Share
Facebook
Twitter
Print
arroba Email

Democracy & Technology Blog Netflix seeks piece of the action

Remember how network neutrality regulation was supposed to be for the limited purpose of preventing broadband providers (aka Internet Service Providers) from blocking or degrading access to unaffiliated web sites?
Those of us who feared a “slippery slope” have been attacked as cynical, idiotic and hysterical.
jpgSo now along comes Netflix.
NN regulation won’t help Netflix, according to CEO Reed Hastings. The firm is not worried about being blocked or degraded. It’s worried about being charged for the huge volume of video traffic it hopes to deliver over the Internet in place of the DVDs it now sends through the mail. Netflix wants free access to the customers of the broadband providers.

We don’t think ISPs should be able to use their exclusive control of their residential customers to force us to pay them to let in the data their customers desire

What planet is this guy from? Well, he’s probably thinking that if government is going to protect Google, it should protect Netflix, too. If government is going to protect current business models, there is no difference between Google and Netflix.
Although the “phone company” was once a monopoly whom everyone looked upon as a giant private-sector “tax collector” that could provide charitable funding for all kinds of worthy projects, the monopoly began unraveling in the late 1970s. Telephone and cable companies had exclusive control of their subscribers, oh, about 30 years ago. That was then.
Let’s talk about now. Broadband providers do not have exclusive control of their residential customers. There are three leading broadband providers — AT&T, Comcast and Verizon — plus many medium and smaller competitors. If one of the many national, regional and local broadband providers attempted to charge Netflix unreasonable rates, Netflix could choose to serve its customers through other broadband providers. Netflix and its customers are free to choose.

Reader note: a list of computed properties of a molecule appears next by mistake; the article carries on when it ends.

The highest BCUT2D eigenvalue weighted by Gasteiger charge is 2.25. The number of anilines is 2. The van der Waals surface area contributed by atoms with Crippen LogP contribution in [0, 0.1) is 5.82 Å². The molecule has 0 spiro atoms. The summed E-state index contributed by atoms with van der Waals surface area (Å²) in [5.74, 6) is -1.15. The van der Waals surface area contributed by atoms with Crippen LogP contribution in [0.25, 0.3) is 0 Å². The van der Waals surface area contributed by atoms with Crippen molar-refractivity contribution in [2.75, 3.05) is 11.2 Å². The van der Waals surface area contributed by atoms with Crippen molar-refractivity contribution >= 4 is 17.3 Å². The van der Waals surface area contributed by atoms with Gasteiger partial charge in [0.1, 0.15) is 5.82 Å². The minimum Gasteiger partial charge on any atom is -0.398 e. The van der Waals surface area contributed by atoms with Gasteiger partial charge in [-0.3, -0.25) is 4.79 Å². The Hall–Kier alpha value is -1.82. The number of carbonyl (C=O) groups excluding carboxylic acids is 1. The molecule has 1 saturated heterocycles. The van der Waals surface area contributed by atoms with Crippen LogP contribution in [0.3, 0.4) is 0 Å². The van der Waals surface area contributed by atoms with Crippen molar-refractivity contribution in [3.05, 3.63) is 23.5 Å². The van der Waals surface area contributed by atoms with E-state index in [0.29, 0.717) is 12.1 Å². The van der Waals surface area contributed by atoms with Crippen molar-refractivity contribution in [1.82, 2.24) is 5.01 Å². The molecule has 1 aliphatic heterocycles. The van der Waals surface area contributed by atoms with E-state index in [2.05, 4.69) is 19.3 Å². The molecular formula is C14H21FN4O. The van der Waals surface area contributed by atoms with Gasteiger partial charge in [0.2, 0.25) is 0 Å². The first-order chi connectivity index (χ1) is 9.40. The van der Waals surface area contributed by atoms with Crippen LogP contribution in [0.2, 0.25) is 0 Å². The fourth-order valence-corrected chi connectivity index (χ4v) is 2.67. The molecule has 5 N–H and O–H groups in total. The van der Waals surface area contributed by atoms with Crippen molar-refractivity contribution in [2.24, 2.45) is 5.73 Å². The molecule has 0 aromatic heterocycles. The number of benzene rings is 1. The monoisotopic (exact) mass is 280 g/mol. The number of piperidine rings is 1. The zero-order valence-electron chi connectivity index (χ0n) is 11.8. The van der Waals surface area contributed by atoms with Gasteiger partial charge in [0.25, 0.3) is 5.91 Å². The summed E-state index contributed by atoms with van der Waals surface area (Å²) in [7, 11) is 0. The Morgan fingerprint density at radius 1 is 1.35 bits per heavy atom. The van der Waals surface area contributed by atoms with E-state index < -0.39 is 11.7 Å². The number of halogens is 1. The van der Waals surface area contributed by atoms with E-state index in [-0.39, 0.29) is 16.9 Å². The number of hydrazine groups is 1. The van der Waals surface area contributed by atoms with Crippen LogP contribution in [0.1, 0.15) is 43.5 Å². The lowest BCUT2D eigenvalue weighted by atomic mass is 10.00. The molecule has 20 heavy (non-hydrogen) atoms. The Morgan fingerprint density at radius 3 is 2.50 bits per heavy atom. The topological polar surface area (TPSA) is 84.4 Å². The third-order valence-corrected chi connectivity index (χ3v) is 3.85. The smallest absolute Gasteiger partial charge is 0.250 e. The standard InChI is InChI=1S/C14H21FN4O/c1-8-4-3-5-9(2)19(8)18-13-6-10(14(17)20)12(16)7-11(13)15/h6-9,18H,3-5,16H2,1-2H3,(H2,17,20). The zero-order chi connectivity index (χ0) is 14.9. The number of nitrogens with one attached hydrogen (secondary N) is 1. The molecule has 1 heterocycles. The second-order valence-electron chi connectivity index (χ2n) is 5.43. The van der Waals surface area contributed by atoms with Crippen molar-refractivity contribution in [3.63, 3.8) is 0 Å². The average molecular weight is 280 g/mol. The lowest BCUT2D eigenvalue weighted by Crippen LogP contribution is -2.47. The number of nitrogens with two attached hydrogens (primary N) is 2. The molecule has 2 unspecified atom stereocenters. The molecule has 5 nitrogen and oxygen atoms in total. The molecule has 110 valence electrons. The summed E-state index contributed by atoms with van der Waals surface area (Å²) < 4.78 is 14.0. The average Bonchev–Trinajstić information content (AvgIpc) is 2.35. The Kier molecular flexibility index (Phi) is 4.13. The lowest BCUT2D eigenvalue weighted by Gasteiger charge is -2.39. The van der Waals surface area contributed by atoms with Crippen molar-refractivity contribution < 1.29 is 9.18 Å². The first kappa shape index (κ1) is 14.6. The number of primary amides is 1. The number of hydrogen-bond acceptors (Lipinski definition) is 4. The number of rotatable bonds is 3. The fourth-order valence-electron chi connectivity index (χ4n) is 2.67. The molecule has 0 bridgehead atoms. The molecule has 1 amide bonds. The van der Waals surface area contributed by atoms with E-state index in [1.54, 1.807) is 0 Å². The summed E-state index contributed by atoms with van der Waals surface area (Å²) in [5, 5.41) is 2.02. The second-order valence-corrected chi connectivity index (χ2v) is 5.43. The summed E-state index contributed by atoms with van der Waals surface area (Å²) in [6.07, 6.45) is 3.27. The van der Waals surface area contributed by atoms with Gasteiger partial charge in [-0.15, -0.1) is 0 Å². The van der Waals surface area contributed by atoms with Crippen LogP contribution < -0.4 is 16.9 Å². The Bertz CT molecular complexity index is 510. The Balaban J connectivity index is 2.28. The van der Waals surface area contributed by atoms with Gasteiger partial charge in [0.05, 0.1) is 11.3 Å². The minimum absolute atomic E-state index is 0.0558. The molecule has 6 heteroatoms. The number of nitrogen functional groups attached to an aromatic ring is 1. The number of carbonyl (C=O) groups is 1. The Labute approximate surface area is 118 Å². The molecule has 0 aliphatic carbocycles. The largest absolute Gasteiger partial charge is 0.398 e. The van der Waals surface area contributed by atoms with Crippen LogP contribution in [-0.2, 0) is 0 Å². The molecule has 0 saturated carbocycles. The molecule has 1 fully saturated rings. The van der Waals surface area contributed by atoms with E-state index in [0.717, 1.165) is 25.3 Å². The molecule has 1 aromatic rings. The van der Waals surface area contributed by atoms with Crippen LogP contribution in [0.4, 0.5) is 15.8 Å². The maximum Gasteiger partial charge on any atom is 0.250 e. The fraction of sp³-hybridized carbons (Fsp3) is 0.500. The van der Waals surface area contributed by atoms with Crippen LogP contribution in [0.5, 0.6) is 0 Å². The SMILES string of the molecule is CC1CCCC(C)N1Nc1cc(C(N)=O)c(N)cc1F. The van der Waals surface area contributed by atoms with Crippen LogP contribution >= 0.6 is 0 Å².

Everyone would like to eliminate the middleman. But often the middleman actually provides some real value.
Let’s cut to the bottom line. If Netflix has a superior product, consumers will demand it. If it doesn’t, they won’t. Broadband providers have no choice but to provide what consumers demand. Otherwise, consumers will discontinue service and take their business somewhere else.
In a free market, winners don’t need to seek favors from government. That’s for losers. Netflix seeking government protection is my clue as a private investor to look somewhere else for a fair return on my next investment.

Hance Haney

Director and Senior Fellow of the Technology & Democracy Project
Hance Haney served as Director and Senior Fellow of the Technology & Democracy Project at the Discovery Institute, in Washington, D.C. Haney spent ten years as an aide to former Senator Bob Packwood (OR), and advised him in his capacity as chairman of the Senate Communications Subcommittee during the deliberations leading to the Telecommunications Act of 1996. He subsequently held various positions with the United States Telecom Association and Qwest Communications. He earned a B.A. in history from Willamette University and a J.D. from Lewis and Clark Law School in Portland, Oregon.